CARACAS (Reuters) - From a billboard bearing his face, to a giant inflatable doll and posters hawked on the street below, there is no shortage of images of Hugo Chavez at the Caracas military hospital where he has been since returning from Cuba.
Yet there has been no sight of the 58-year-old Venezuelan president since he came home - during the night and without photos or fanfare - a week ago.
His surprise return to Caracas raised supporters’ hopes of a recovery after December surgery in Havana that was his fourth operation in 18 months. But other than the government saying Chavez’s breathing problem has worsened, there have been no new details about the patient on the well-guarded ninth floor.
“We don’t even know if he’s really here,” said Marlene Vegas, 51, a housewife who lives near the military hospital. “We have only seen cars with dark windows going in and out.”
When Chavez first got back from Cuba, a crowd of supporters gathered outside to dance and sing “He’s back! He’s back!”, until hospital staff came out and asked them to keep quiet.
Now just a few curious onlookers and journalists loiter in front of the complex in the poor downtown San Juan neighborhood, watched by stern-faced uniformed and plainclothes security men.
A source inside said staircases to the ninth floor had been barred, and that the only doctors treating Chavez were Cubans.
Given the number of patients and staff at the facility, which covers more than half an acre and employs 4,000 people, it will be harder for authorities to maintain the same secrecy around his treatment that Chavez enjoyed in tightly-run Cuba.
For the moment, though, their efforts appear to be working.
Nursing staff and others at the military hospital, where Chavez underwent chemotherapy in 2011, told Reuters they knew nothing about his current medical condition.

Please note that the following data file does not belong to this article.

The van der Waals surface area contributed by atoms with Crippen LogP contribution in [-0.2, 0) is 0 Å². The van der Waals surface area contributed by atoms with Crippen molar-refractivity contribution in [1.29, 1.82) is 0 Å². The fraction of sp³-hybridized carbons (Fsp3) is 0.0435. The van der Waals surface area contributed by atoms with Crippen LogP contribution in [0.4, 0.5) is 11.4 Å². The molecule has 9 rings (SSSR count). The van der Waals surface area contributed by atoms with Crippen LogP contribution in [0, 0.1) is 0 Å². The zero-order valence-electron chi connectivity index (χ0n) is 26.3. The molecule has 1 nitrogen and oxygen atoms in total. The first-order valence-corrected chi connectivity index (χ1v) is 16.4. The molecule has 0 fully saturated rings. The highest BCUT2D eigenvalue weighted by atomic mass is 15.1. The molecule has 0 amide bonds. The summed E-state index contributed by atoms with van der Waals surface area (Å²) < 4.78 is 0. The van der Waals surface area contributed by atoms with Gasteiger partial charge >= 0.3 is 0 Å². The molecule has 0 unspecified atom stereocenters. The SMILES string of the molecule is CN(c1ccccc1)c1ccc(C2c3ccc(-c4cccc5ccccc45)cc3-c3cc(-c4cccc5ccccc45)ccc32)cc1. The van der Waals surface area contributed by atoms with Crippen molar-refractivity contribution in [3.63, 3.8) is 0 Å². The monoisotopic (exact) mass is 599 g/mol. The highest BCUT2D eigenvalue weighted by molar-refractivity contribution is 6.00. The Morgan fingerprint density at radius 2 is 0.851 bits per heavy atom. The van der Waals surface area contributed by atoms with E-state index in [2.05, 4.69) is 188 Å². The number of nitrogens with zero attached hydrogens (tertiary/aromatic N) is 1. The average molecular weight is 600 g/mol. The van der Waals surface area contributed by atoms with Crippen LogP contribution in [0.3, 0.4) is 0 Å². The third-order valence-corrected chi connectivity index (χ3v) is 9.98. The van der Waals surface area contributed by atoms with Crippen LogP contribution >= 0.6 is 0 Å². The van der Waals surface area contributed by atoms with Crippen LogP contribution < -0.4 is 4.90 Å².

Apart from a few photos of Chavez in a Havana hospital bed that were released by the government, Chavez has not been seen nor heard from in public since his December 11 operation. He won re-election in October but was unable to swear in at the start of his new term last month.
Some in the opposition say those pictures prove they were right all along, that the president is no longer fit to govern and that a new election should be organized within 30 days.
“THEY SAY HE‘S A CLONE!”
“Nothing is worse than being governed by uncertainty,” said Antonio Ledezma, the opposition mayor of Caracas. The Cuban hospital photos, he added, did nothing to dispel any concerns.
If Chavez died or had to step down, a new election would likely pit his preferred successor, Vice President Nicolas Maduro, against opposition leader and state governor Henrique Capriles, who lost to Chavez in the October election.
The government, which rejects criticism of being secretive about Chavez’s condition, accuses the opposition of seeking to spread doubt and destabilize the country.
“We show the photo and they tell us it’s Photoshopped and they don’t believe it,” Information Minister Ernesto Villegas said of some opposition leaders. “If we show a video they will say it’s old, and now Chavez is back, they say he’s a clone!”
As conspiracy theories and speculation swirl, many Venezuelans are turning to social media in the hope of discovering any news.
At the weekend, authorities said they would investigate attempts to “destabilize and confuse” people - after Twitter messages circulated about a supposed fight at the presidential palace between the guards of two top Socialist Party figures.
Defense Minister Diego Molero addressed the tweets directly: he denied there was a rift, saying Maduro and his ministers were working “in perfect harmony” with the military, and that the armed forces were “more united than ever, waiting for the total recovery of our Commander Chavez.”
The possibility of such a recovery looks increasingly remote. Last week, Chavez’s friend and leftist ally, Bolivian President Evo Morales, said he had been unable to see the Venezuelan leader during a visit to Caracas because he was receiving treatment.
Given Chavez’s clearly delicate condition, opposition supporters scoffed days later when Maduro said he and other government officials had held a series of meetings with the president on Friday that lasted more than five hours.
The government says the former soldier has difficulty speaking because he is breathing through a tracheal tube, but that he gives orders by writing them down.
“We left full of his energy and force ... the immense wisdom he has to focus on themes, on problems,” Maduro said in a midnight speech on state TV from the military hospital.
“We want to continue giving our deep gratitude for the support of the Venezuelan people, which has allowed us to get through these days in peace.”
Additional reporting by Deisy Buitrago; Editing by Andrew Cawthorne, Kieran Murray and David Brunnstrom